As has been described, the defoaming agent can be added into the ink reservoir periodically. Such a periodic introduction may be at regular or at irregular intervals. In one aspect, for example, the defoaming agent may be added following a set number of printed images. Assuming that the rate of printing is constant, addition of the defoaming agent would thus be at regular intervals. As the number of printed images increase, the likelihood of foaming in the ink reservoir may actually decrease due to the more rapid turnover of ink in the ink reservoir. In some cases, the longer the printer is in continuous operation, the greater the likelihood of foaming. As such, the defoaming agent may also be added to the ink reservoir following a set number of minutes of operation of the printer. Accordingly, both the number of printed images and the number of minutes of operation of the printer may be utilized to provide a periodic timing reference for the addition of the defoaming agent.
In another aspect, the periodic introduction of the defoaming agent may be at irregular periodic intervals. Such an irregular introduction in some cases may provide a more accurate response to the generation of foam in the ink reservoirs. For example, foam will form more quickly in the ink reservoir when printing images containing large amounts of ink than when printing images with small amounts of ink due to the differential rate at which the ink is being used. Accordingly, in one aspect, the defoaming agent may be added at an interval that is related to ink use. For example, as a set amount of ink is used, defoaming agent can be introduced into the ink reservoir via the charging system. It should be noted that, particularly with consistent printing operations, such an irregular interval may actually occur at fairly regular intervals.
In yet another aspect, the defoaming agent may be added to the ink reservoir as a result of the generation of foam in the ink reservoir. In this case, a foam level sensor 20 may be included in the ink reservoir 14 as shown in
In a further aspect, defoaming agent can be added into the ink reservoir as a result of a condition of the nonaqueous ink that may be unrelated to the level of foam in the ink reservoir. As has been described, the ink is charged by the charge control agent prior to printing in order to provide the ink with particular characteristics when printed on the drum of the printing press. As the charge of the ink in the ink reservoir decreases, additional charging fluid can be added. As such, in one aspect, a sensor for detecting the charge of the ink may be utilized to automatically maintain a particular ink-charge. Thus, the defoaming agent, particularly when mixed with the charging fluid, may be introduced periodically into the ink reservoir as a result of the decreasing charge of the ink. Though not necessarily linked to foam generation, such an introduction of defoaming agent as a result of the decreasing charge of the ink can provide a convenient method of maintaining fresh defoaming agent in the ink reservoir to thus reduce the levels of generated foam.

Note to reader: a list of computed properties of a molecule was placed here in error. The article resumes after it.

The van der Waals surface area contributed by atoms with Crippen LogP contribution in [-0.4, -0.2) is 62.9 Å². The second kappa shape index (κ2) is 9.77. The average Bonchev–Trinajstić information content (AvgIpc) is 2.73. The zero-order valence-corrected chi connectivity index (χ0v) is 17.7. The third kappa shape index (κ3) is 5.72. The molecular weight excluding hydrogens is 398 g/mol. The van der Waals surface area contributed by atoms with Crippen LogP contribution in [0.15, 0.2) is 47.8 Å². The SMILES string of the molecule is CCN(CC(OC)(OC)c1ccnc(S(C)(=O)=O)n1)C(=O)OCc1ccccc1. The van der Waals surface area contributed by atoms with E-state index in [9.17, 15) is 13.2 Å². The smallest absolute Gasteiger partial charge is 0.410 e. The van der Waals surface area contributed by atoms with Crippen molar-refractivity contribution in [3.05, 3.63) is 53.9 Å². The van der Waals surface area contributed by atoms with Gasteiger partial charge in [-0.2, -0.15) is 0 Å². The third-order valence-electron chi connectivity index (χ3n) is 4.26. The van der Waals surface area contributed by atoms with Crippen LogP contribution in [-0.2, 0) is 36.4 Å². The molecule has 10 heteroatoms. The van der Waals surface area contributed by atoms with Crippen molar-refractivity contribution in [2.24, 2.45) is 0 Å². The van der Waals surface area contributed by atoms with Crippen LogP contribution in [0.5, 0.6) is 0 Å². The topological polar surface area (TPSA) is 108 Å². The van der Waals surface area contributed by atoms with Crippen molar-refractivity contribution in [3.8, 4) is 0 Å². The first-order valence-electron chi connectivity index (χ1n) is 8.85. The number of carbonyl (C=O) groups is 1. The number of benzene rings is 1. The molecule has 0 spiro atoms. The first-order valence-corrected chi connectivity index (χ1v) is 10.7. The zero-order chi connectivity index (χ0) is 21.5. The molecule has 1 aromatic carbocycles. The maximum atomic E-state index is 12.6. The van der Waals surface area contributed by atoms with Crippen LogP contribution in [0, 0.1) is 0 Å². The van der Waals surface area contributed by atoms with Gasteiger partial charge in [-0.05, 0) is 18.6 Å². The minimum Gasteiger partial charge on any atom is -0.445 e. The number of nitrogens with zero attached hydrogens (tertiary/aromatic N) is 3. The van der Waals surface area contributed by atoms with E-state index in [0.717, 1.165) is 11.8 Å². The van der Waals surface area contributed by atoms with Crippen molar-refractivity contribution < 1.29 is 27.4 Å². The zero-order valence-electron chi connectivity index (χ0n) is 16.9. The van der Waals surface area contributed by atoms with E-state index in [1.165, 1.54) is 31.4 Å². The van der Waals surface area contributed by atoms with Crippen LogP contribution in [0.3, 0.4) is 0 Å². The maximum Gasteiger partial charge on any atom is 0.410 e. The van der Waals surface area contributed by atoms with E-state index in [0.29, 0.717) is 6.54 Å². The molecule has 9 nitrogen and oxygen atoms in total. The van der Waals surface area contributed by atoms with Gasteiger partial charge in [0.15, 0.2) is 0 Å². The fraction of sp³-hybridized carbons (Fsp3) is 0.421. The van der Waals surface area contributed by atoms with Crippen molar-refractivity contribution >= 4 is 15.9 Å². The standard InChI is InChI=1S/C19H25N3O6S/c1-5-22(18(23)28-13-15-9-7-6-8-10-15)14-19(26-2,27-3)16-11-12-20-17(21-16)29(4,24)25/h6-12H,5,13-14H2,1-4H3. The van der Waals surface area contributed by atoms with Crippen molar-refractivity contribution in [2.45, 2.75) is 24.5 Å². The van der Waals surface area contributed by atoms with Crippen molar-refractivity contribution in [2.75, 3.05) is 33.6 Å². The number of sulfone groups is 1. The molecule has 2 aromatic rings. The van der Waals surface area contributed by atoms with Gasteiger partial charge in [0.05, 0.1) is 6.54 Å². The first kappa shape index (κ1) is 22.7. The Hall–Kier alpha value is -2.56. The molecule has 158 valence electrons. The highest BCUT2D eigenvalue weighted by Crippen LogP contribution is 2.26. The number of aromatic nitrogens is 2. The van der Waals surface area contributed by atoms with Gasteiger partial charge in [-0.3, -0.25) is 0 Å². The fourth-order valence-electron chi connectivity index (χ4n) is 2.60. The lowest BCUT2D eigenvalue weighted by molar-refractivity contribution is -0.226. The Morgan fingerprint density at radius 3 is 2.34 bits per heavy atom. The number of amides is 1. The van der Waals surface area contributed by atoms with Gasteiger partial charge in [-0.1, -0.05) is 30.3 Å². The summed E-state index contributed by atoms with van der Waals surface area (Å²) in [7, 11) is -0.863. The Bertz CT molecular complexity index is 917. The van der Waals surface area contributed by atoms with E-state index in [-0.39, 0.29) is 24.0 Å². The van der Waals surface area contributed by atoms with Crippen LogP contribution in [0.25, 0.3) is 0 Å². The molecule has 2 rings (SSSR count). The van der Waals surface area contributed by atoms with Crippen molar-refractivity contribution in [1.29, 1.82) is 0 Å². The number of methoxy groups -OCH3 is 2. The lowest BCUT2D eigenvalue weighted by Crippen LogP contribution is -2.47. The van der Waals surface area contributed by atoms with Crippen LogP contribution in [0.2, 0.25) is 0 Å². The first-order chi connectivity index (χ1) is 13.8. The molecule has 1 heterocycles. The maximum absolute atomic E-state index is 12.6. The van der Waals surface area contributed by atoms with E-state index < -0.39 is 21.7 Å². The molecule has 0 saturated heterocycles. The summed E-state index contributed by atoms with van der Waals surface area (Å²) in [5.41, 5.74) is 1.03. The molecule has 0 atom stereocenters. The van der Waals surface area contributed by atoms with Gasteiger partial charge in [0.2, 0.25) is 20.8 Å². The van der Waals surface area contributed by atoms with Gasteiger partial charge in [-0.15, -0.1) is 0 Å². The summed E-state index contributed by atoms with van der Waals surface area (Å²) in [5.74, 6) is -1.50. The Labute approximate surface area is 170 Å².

The defoaming agent and the charge control agent may also be included in the charging system as separate liquids. As is shown in
Numerous means are contemplated for introducing the charge control agent 33 and the defoaming agent 32 into the ink reservoir 34 as separate liquids. As such, any means of moving the fluids from the charging system 30 to the ink reservoir 34 would be included in the scope of the present invention. As with the previous aspect, the means for such a movement of fluids may be dictated by the configuration of the particular press and/or charging system being utilized. In one aspect, however, the charge control agent and the defoaming agent may be introduced into the ink reservoir by separate pumps, namely a charging pump 38 and a defoaming pump 40. It should be noted that it is also contemplated to utilize a single pump to deliver both agents to the ink reservoir, either individually through the use of a switching valve or simultaneously (not shown).
It is contemplated that numerous defoaming agents may be utilized according to various aspects of the present invention to reduce foaming in an ink reservoir. Accordingly, any chemical that may be periodically introduced into an ink reservoir of a printing press to reduce foam may be considered to be within the scope of the present invention. In one aspect, for example, and without limitation, the defoaming agent may include siloxanes, alkylated siloxanes, dimethicones, polymers thereof, and combinations thereof. In various aspects, the defoaming agent may be an alkylated siloxane such as a methylsiloxane, a dimethysiloxane, etc. In one specific aspect, the defoaming agent may be a cyclopentasiloxane. In another aspect, the defoaming agent may be a polysiloxane. In yet another aspect, the defoaming agent may be a dimethicone. One useful dimethicone may include a dimethicone/dimethicone vinyl cross polymer. In a further aspect, the defoaming agent may be a combination of dimethicone/dimethicone vinyl cross polymer and cyclopentasiloxane.